Friends and family are mourning the death of local activist and community organizer Celeste Scott.
Brittani Murray, a close friend of Scott’s, announced her death on Facebook earlier today, writing that Scott “passed away suddenly this morning.”
Scott worked at Pittsburgh United as an affordable housing organizer and is remembered by those close to her as a powerful and committed advocate for justice. In her own words, as “a historically poor Queer Black femme who has been serially evicted and through a lot as a single mom,” Scott was driven to help people facing similar structural barriers.
Local leaders, including Pittsburgh Mayor Ed Gainey, have celebrated her contributions to the city in public statements.
“Celeste was not only a tireless advocate for affordable housing – resulting in the creation of Pittsburgh’s Housing Opportunity Fund – but a celebrated community leader known for her kindness and generosity,” Gainey tweeted earlier today.
In her Facebook post, Murray writes of Scott’s deep commitment to supporting Black life in Pittsburgh and the strength of her positive influence on others.
“Celeste raised most of us into the activist we are today,” Murray writes. “Celeste uplifted and championed every fabric of what it means to have a Black life in Pittsburgh and supported every intersection of that life. She loved our children, endlessly. She fought for our children, daily. There really are no words to describe all of the people whose lives she touched and who, through her efforts, lives were made better. She has positively, tangibly changed the lives of thousands in this city through her tireless work and activism. She loved her people fiercely and she showed up, in ACTION, every minute of every day.”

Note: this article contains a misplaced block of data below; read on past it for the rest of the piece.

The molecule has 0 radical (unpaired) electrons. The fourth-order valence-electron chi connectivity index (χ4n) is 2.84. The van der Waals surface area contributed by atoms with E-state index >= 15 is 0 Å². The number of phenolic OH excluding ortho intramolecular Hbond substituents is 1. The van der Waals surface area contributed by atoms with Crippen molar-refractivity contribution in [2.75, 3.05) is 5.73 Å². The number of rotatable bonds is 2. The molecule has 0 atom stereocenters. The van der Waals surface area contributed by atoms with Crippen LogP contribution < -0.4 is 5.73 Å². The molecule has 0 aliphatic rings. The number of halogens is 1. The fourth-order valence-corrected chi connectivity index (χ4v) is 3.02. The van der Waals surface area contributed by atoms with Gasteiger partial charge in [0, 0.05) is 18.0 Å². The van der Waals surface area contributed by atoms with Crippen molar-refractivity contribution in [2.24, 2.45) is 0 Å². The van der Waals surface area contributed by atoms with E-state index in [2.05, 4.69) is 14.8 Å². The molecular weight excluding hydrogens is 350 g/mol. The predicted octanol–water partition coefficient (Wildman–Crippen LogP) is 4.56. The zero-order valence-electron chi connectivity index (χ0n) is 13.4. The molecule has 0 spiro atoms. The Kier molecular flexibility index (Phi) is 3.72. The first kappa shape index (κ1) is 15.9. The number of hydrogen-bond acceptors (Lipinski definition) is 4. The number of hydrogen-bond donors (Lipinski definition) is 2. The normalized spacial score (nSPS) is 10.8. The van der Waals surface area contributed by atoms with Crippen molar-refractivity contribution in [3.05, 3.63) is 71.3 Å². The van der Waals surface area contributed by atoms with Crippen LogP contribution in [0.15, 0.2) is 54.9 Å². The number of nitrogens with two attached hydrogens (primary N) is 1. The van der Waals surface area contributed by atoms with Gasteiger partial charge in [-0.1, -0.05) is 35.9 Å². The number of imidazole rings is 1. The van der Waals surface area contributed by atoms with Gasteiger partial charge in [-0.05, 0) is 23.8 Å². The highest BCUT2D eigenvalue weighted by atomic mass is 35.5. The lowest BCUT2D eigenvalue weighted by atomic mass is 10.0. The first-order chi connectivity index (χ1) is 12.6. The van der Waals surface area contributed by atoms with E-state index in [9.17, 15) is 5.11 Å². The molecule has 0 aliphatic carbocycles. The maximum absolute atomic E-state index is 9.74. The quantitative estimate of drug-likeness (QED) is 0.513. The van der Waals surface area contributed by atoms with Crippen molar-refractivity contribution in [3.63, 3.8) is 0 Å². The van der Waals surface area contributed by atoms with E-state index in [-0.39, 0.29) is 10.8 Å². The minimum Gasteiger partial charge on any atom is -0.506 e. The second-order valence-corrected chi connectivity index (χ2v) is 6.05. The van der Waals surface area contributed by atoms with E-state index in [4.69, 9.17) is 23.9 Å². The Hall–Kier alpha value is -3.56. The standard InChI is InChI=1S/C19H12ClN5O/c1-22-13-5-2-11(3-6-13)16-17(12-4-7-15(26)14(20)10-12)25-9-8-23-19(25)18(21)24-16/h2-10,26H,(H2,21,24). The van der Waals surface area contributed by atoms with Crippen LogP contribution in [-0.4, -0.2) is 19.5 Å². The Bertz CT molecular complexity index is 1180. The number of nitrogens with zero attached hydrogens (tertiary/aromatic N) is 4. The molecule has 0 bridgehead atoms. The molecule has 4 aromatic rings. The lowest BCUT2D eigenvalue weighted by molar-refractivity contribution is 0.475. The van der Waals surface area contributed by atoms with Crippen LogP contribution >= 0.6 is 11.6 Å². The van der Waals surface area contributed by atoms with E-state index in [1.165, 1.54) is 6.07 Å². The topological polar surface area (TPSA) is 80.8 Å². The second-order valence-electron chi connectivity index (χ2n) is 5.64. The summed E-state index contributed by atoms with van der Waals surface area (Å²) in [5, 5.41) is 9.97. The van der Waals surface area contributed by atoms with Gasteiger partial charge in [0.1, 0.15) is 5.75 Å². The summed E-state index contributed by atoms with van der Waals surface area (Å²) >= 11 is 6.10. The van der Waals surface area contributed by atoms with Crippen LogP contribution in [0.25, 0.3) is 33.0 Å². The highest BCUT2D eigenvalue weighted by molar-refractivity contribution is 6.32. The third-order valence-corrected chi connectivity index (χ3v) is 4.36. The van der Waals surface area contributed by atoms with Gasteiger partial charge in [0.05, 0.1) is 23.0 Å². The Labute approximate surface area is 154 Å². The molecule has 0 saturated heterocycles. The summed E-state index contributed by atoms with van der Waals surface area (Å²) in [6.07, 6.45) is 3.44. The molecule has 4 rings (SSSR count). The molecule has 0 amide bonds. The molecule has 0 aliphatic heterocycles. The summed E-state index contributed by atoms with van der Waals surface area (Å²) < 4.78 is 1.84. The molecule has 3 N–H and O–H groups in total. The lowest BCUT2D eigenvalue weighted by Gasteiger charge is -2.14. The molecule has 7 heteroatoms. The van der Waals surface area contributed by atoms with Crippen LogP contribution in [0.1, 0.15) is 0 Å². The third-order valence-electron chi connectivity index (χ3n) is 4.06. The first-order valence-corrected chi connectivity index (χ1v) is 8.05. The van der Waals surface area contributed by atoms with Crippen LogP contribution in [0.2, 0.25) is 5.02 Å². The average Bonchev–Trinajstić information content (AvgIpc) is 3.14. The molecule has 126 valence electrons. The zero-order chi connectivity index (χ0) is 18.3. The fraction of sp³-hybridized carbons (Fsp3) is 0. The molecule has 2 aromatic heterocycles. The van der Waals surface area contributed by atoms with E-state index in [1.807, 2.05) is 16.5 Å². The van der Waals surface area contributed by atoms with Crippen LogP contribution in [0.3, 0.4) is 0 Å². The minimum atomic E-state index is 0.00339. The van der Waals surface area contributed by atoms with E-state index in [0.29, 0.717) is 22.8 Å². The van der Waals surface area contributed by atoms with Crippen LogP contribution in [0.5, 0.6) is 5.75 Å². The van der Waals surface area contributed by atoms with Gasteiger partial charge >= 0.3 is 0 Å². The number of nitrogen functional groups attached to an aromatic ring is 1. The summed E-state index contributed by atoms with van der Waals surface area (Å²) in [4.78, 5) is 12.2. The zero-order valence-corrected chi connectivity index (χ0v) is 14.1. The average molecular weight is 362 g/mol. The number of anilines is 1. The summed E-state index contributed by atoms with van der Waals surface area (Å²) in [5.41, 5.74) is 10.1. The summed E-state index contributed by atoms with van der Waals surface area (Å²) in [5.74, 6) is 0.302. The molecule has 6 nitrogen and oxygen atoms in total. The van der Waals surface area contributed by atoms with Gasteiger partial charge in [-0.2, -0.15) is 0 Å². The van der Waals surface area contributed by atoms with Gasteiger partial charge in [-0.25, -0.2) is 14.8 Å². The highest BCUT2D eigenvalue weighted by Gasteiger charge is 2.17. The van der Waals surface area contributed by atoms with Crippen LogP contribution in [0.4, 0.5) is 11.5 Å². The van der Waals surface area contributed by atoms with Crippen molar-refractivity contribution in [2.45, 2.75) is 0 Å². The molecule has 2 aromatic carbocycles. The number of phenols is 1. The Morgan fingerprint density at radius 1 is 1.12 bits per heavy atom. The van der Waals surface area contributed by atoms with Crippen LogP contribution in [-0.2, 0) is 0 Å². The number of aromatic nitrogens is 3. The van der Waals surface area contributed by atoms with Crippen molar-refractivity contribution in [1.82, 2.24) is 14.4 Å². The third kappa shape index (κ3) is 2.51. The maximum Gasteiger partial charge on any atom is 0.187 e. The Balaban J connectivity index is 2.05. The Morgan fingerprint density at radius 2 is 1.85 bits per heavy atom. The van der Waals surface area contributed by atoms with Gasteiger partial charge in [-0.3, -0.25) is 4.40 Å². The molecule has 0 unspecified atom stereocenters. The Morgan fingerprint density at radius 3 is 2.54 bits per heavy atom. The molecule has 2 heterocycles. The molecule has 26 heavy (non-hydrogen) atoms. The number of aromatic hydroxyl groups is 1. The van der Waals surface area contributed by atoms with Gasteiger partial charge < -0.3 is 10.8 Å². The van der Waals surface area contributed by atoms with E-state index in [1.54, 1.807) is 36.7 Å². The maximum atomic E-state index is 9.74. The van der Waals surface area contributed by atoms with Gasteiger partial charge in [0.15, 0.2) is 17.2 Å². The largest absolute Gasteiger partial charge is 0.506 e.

In addition to her work for housing justice, Scott also served on the board of the Black and trans-led organization SisTers and organized with many local groups including New Voices Pittsburgh, the Alliance for Police Accountability, and others.
“You had the backs of all trans people of Pittsburgh and around our region, especially us black trans women and girls,” writes SisTers founder Ciora Thomas of Scott. “I am forever grateful for your life and your sacrifice and the fight it took for you to exist within a place that worked you to death.”
Scott, 46, was found unresponsive in her home on Wednesday. The cause of death is not yet known, and the county police are investigating, according to the Allegheny County Medical Examiner.
There will be a community memorial service on Sun., Nov. 13 at the Homewood-Brushton YMCA (7140 Bennett St., Homewood) from 2 p.m. to 6 p.m.
SisTers PGH has started a GoFundMe to support Celeste's family to pay for Celeste's funeral, wake, and community memorial as well as family living expenses.
This story was updated at 11 a.m. on Fri., Nov. 4 to include details from the medical examiner.
This story was updated at 10:30 a.m. on Tue., Nov. 8 to include information on the GoFundMe and memorial service.